disability did not fill a prescription or a medicine because of cost, and 46, almost
50% of individuals with disabilities have been affected by some type of medical cost
difficulty. So, let’s talk about planning ahead. We mentioned retirement earlier. If we look at these statistics on the slide,
you will see that when we look at people with a disability, roughly 40% have a retirement
account. Where, if you see people without disabilities,
62% have a retirement account. Now, would we like to see both of those at
100%? Absolutely. But, certainly, we would like to see that
40% closer to that 62% mark as well. Having tried to figure out retirement savings
needs, only 1/3 of folks with disabilities have tried to figure out their retirement
and what they’re going to need for retirement. So, that long-term planning isn’t there for
2/3 of folks with disabilities. When looking at long-term financial goals,
44% of individuals with disabilities strive to achieve them. So, a little more than half. There are, I mean, a little more than 1/3. In between 1/3 and a 1/2. There are people that are trying, which is
good. But, we know that they’re not quite getting
there. And, only 30% of individuals with disabilities,
less than 1/3, have set aside three months’ worth of emergency funds. And, as we know through current data, it is
highly recommended that everyone, disability or not, has at least three months of emergency
funds set aside for any type of emergency. So, this last one I think is very interesting. Have a household budget. As you can see, 59%, that’s 3% more than folks
without disabilities, have a household budget. And, what does that tell us? Well, it’s interesting. It lets us know that people with disabilities
are budgeting. And, perhaps that’s necessary due to financial
stress. However, it’s not working. As we can see from the number of individuals
with disabilities that live in poverty, having that household budget isn’t enough. Obviously, they need tools and resources and
education to help them out. But, they certainly, the statistic shows that
they are trying. So, how do we address these challenges? What we are doing is developing a multi-tiered
strategy. So, what does that mean? It means we want to have high quality employment
opportunities for individuals with disabilities. We want to make sure that people get accurate,
and I can’t stress accurate enough, information about the impact of employment on those critically
needed benefits, supports, and services. Unfortunately, many people are given inaccurate
information which can send them down a path that actually leads them away from financial
empowerment. We are also developing financial empowerment
services that build individual and family financial knowhow and confidence. And then, we are raising expectations about
employment and economic advancement of New Yorkers with disabilities. And, I just want to, before we move on to
the next slide, go back to that third bullet. Financial empowerment services that build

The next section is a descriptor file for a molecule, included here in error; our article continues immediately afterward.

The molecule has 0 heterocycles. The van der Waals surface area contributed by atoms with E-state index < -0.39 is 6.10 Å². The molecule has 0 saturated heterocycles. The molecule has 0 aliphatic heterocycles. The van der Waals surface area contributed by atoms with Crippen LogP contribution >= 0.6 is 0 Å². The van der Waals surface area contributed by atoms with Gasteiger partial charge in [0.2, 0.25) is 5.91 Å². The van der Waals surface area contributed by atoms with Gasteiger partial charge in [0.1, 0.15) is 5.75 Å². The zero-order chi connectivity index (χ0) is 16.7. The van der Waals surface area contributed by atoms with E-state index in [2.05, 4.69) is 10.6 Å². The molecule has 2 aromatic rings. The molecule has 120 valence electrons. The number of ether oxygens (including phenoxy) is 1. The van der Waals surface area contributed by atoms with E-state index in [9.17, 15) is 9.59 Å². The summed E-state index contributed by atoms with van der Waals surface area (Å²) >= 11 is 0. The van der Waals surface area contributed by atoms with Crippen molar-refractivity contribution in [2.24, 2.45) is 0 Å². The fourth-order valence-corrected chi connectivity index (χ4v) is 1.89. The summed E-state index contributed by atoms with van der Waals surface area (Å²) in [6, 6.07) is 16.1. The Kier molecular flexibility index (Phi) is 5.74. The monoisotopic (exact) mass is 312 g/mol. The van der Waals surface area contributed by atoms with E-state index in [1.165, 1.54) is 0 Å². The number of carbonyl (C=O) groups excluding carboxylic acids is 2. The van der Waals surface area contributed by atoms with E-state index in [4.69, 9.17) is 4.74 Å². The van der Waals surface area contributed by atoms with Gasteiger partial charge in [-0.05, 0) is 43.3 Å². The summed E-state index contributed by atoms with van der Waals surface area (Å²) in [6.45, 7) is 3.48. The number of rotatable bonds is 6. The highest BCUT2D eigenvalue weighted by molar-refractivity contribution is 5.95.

individual and financial, family financial knowhow. So, it’s not just about individual knowhow. It’s really about a family. And, especially for families that may have
youth and high schoolers, young adults who are living in their family, they, that family
sometimes relies on those public benefits that people receive. So, really giving not just the person but
the family the financial knowhow, we think really helps them in their confidence and
in achieving their goals. So, one way that we address these challenges
is through key skills and knowledge. So, that, that’s equipping New Yorkers with
disabilities with key skills and knowledge on things like money management and budgeting. So, we saw that a good amount of people are,
do have a household budget, but are they able to manage that budget? Are they able to have somebody assist them
with that budget? Do they work on that budget monthly and adjust
it as needed? Also, debt management. Many individuals who live in poverty do incur
debt, and then don’t know how to get out of it. Going back to those payday loan situations. We’re looking at, you know, 200, 300 plus
percent interest rate sometimes that would be difficult for anyone to get out once they
got into that type of situation. Credit management. We all know that credit is becoming more and
more important. In some situations, it’s important to getting
hired. It’s certainly important when it comes to
getting lower rates for interest on loans. And, just to give a bit of a shameless plug,
I believe we talk a little bit about credit on next month’s webinar. And, we’ll tell you more about that webinar
a little bit later on. We also want folks to have key skills and
knowledge when it comes to public benefits management. I think there needs to be a across the board
understanding that being on public benefits does not mean that you turn your life over
to a life living in poverty. It means we educate people and get them to
understand how to manage their benefits so that they can become more financially empowered. And, we do that by making sure that people
have secure, good advice, and part of that is connecting people with resources, programs,
and services that will provide that very important and accurate information. So, some of, one of the ways, I’m sorry. Some of the supports that we desire in terms
of behaviors and actions, one of them is understanding money. Individuals build their knowledge of money,
connect to trusted entities for advice, and use available resources and support. These are some behaviors that we want to instill